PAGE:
Emergency management updates

Birgit Sutter-Davis explains her progress toward taking over as Weston’s Emergency Management Director.

Referring to herself as “emergency management director in transition,” Birgit Sutter-Davis updated the board on the steps she is taking to prepare to take over the position held by Mark Falango.  According to Sutter-Davis, Falango will remain in place until the end of the year or until she feels ready to take over. She hopes that will be in October.

Sutter-Davis told the board about funding that is available from Federal Emergency Management for damages from the April 15 storm and flooding. The town has 30 days from the emergency declaration — which was made on June 14 —  to submit expenses for damages to town infrastructure. There was discussion of flooding in the basement of the town office and in the fire station as well as damage to Greendale Road.

The deadline for submitting damage costs is July 13 and Sutter-Davis said she would  have to figure out how to get Weston set up for the FEMA grant online portal.

Bruce Frauman of the Mighty Londonderry resiliency group told the board that there would be an emergency management training on July 24 and 25 which has since been changed to July 31 and Aug. 1 in Londonderry and that area towns including Weston are invited to participate. He expects that the workshop on the interface between incident command and emergency center operations will take place from around 5  to 8:30 p.m. on those days.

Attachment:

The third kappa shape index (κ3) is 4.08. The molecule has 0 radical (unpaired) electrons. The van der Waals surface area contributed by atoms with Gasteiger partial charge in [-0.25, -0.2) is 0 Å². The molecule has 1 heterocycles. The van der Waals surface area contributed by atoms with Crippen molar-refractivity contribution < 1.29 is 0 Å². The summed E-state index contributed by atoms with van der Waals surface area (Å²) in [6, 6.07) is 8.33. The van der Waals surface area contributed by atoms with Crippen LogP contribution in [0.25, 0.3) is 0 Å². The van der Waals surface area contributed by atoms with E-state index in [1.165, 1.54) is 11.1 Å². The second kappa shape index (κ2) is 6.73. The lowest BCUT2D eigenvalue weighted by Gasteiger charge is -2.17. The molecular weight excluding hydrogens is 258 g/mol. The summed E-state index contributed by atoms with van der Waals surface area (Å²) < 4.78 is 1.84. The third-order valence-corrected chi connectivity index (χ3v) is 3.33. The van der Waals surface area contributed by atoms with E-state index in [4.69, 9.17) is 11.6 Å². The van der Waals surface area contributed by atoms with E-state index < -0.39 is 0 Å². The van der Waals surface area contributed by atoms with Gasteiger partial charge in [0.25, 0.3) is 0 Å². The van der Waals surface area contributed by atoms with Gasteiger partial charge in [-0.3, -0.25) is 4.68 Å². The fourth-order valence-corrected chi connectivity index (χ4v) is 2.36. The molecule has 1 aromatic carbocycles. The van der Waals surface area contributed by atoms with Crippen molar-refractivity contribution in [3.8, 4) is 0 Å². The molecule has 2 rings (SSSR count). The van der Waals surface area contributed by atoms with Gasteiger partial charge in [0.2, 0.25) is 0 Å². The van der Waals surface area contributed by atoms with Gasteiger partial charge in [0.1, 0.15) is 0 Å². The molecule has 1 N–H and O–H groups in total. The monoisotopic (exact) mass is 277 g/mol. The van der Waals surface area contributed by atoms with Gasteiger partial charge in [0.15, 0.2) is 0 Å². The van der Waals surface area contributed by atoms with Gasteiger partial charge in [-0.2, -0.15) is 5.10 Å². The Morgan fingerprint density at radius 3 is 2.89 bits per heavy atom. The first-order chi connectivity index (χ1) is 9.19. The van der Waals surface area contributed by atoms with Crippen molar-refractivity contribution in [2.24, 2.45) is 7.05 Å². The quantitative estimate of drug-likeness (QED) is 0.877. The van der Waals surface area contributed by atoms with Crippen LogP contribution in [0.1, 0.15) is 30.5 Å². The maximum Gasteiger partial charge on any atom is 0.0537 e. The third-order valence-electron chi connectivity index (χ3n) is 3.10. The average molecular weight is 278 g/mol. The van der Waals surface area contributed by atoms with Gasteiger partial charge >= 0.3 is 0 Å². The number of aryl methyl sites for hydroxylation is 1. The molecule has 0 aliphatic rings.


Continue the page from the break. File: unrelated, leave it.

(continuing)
End to Devil’s Den Trail

District Ranger Martina Barnes, right, introduces Ranger Danna Strout who explained situation with the Devil’s Den Trail

Acting U.S. Forest Service Manchester District  Ranger Martina Barnes introduced Ranger Danna Strout, who briefed the board on a few projects, especially on the Devil’s Den Trail, where there are seven trail bridges that have been found to have critical faults. The 6-mile trail runs from the end of Trout Club Road to Forest Road #10. According to Strout, the cost of replacing the bridges would be around $250,000 while the cost of removing them would be more like $20,000.

Strout said that the Manchester District of the U.S. Forest Service does not have the budget to replace the bridges, and has had “heart to heart” conversations with local snowmobile and mountain biking clubs about the problem, but neither were able to help with the funding. The Forest Service does have the funding to remove the bridges and decommission the trail and that is what will be happening. While the trail will be open in the future, it will no longer appear on trail maps and it will not be maintained.

Both Strout and Barnes stressed the importance of receiving help from interested organizations to keep up its trails.

Dogging it on dog license

Town Clerk Kim Seymour told the board that there was one dog that had been licensed last year who has not been licensed this year. The owners of the outstanding dog have been called repeatedly by have not gotten back to Seymour, who said she would “continue to hound” them.